It’s rather ironic: a rather nasty condition caused by something with such a pretty sounding name. That’s candida. And to be candid, candidiasis is rather funky, and when you get it, you also feel a deep sense of embarrassment and want to withdraw from social activities until it goes away.
Candida is the group name representing more than 100 species of fungus. When in normal amounts, they live inside the body (mouth, throat esophagus and in the vagina) and do no harm. When some species of candida proliferate, this causes conditions such as vaginal yeast infections or thrush (infection in the mouth and throat).
When candida becomes pathological, it produces a biofilm, which is a habitat in which they reside. Authors of one review explained that, “During early biofilm formation, yeast cells adhere on a surface and initiate germ tube formation, and in the intermediate phase, hyphal elongation occurs, and extracellular matrix (ECM) is abundantly produced. Mature biofilm consists of a yeast base with hyphal elements embedded in ECM, from which newly formed yeast cells grow out and are released, seeding new niches for biofilm formation and/or infection. Thus, cells that exist as part of biofilms are much less susceptible to host defenses.”
Types of Candidiasis
Vaginal candidiasis seems to be quite a common occurrence, as millions of women can attest. In the United States, according to one source, it is the second most common type of vaginal infection after bacterial vaginal infections. According to the CDC, approximately 75% of women will have at least one episode of VVC, and 40%–45% will have two or more episodes. Hospitalizations for candida infections, according to one source, numbered 26,735 patients at a cost of $1.4 billion during 2017.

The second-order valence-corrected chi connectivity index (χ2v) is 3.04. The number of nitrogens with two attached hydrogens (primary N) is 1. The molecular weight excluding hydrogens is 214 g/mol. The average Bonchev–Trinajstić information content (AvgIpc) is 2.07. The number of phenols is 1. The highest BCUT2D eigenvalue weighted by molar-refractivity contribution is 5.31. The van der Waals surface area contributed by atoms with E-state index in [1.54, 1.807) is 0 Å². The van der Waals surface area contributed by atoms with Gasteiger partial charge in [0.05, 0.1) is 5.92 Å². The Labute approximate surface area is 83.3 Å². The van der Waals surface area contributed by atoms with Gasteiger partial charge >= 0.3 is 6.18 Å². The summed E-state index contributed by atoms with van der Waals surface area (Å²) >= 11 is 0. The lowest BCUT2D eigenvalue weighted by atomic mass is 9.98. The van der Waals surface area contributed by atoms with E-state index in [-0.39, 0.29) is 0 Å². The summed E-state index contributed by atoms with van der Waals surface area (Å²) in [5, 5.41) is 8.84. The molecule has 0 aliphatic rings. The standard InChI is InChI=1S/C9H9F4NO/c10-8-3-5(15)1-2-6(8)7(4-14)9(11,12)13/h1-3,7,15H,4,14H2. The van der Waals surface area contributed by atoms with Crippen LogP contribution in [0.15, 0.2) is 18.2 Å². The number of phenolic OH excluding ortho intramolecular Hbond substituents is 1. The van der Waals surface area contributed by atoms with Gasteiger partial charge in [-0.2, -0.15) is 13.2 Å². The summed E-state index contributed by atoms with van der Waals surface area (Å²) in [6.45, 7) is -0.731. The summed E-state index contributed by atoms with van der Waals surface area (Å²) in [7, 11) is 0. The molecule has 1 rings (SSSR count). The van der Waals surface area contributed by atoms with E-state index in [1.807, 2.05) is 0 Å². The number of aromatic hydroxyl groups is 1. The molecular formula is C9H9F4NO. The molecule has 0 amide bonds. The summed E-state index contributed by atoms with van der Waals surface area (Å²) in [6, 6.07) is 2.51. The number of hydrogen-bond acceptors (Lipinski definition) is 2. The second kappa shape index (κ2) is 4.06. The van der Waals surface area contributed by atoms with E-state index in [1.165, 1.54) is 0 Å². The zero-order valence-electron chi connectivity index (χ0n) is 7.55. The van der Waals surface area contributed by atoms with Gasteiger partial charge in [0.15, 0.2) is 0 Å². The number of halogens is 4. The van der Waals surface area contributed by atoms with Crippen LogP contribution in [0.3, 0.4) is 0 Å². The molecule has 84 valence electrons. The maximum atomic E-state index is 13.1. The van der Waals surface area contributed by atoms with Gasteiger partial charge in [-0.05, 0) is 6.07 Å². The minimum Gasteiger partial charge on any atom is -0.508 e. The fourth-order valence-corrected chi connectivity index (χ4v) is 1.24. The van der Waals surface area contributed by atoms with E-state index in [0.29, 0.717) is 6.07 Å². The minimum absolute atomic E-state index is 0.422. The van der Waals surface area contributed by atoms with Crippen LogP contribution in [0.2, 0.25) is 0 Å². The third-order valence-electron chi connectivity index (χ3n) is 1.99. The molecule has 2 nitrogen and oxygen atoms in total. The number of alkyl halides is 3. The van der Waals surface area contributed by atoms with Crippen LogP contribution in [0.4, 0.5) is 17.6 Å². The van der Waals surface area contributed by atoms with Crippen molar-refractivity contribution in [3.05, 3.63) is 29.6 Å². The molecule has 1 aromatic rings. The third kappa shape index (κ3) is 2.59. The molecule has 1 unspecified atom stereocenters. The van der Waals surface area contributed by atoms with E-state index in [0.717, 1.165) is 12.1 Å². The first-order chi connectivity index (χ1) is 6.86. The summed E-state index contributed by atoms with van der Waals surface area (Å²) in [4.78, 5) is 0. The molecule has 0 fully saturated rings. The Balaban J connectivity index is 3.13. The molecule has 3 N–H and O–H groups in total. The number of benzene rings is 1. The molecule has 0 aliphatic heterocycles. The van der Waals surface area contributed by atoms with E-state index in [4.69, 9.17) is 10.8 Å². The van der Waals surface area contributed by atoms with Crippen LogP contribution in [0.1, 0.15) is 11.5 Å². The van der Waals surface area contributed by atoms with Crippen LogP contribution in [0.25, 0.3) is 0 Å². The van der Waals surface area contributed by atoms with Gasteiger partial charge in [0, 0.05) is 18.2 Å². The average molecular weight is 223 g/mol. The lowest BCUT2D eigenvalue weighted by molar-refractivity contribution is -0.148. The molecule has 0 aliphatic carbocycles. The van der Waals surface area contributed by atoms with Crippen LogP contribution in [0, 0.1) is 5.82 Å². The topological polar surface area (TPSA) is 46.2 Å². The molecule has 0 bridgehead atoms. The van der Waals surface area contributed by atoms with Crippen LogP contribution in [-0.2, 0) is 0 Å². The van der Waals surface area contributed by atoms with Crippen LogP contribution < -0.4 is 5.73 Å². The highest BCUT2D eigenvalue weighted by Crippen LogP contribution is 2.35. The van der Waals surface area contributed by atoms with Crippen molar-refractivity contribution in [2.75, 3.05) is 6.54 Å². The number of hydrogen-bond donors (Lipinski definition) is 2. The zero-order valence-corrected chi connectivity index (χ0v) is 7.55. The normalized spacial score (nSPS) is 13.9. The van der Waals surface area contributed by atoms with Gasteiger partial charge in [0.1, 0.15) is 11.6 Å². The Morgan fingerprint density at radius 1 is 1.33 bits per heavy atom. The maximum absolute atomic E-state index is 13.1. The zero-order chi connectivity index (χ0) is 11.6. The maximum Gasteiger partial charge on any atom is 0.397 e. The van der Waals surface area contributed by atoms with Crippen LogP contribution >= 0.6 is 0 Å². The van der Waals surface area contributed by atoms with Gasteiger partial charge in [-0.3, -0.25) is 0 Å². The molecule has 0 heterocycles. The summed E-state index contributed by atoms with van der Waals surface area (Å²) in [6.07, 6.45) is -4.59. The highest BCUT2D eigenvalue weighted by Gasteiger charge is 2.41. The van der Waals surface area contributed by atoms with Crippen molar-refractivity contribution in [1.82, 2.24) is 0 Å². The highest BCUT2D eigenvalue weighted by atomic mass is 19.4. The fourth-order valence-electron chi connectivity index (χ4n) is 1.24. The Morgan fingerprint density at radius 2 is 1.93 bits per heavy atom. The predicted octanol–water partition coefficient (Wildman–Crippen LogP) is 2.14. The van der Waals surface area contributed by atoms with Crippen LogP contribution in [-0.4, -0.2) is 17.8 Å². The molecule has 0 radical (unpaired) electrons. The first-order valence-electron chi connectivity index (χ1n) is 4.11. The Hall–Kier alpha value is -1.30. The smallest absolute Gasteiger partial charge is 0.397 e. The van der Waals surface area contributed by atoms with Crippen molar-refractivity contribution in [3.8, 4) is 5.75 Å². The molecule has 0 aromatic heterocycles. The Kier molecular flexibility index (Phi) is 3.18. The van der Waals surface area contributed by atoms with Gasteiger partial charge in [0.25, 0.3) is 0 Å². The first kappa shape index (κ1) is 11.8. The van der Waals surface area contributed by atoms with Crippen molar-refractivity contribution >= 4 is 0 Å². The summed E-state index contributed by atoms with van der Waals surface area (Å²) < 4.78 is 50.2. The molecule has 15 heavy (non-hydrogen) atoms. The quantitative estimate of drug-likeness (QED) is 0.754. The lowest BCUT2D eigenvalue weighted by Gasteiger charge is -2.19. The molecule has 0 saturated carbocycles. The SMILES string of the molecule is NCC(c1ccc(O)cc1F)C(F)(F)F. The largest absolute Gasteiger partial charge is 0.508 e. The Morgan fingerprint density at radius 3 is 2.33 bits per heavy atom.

The infection technically known as vulvovaginal candidiasis (VVC) is caused mostly by an overgrowth of Candida albicans. But VVC cases caused by a sister fungus, Candida glabrata, has been on the rise, according to one study. The authors explain that VVC development is “usually attributed to the disturbance of the balance between Candida vaginal colonization and host environment by physiological or non-physiological changes.”
Risk factors that alter the vaginal environment, setting the stage for either C. albicans or C. glabrata to proliferate include antibiotic therapy, pregnancy, suppressed immune state, hormone replacement therapy, and use of glucocorticoids. Also some birth control such as IUDs, spermicides, oral contraceptives and even some condoms can spur Candida overgrowth.
Good news, it is not sexually transmitted. Bad news, it tends to occur more frequently during pregnancy.
Thrush, meanwhile, is not as common in healthy women and men. Those who are more vulnerable to developing an overgrowth of C. albicans in the oral cavity are those with diabetes. According to one study of 106 participants, those with diabetes had higher amounts of C. albicans, C. krusei, C. glabrata and C. tropcalis. People who wear dentures, take antibiotics or corticosteroids (such as those inhalants for asthma), and smoke, are also at higher risk.
Both VVC and thrush are not life threatening but will only temporarily make life a bit uncomfortable. Invasive candidiasis, however, can be devastating if not caught and treated immediately. As it depicts, this type of candidiasis invades organs and systems within the body – including the blood, heart, brain eyes, bones and other parts; the most common form is called candidemia, which is Candida overgrowth in the blood. Candidemia is one of the most common causes of bloodstream infections in hospitalized patients, which can lead to death.
According to authors of a published clinical practice guideline for managing Candidiasis, “There are at least 15 distinct Candida species that cause human disease, but more than 90% of invasive disease is caused by the 5 most common pathogens, C. albicans, C. glabrata, C. tropicalis, C. parapsilosis, and C. krusei. Each of these organisms has unique virulence potential, antifungal susceptibility, and epidemiology, but taken as a whole, significant infections due to these organisms are generally referred to as invasive candidiasis.”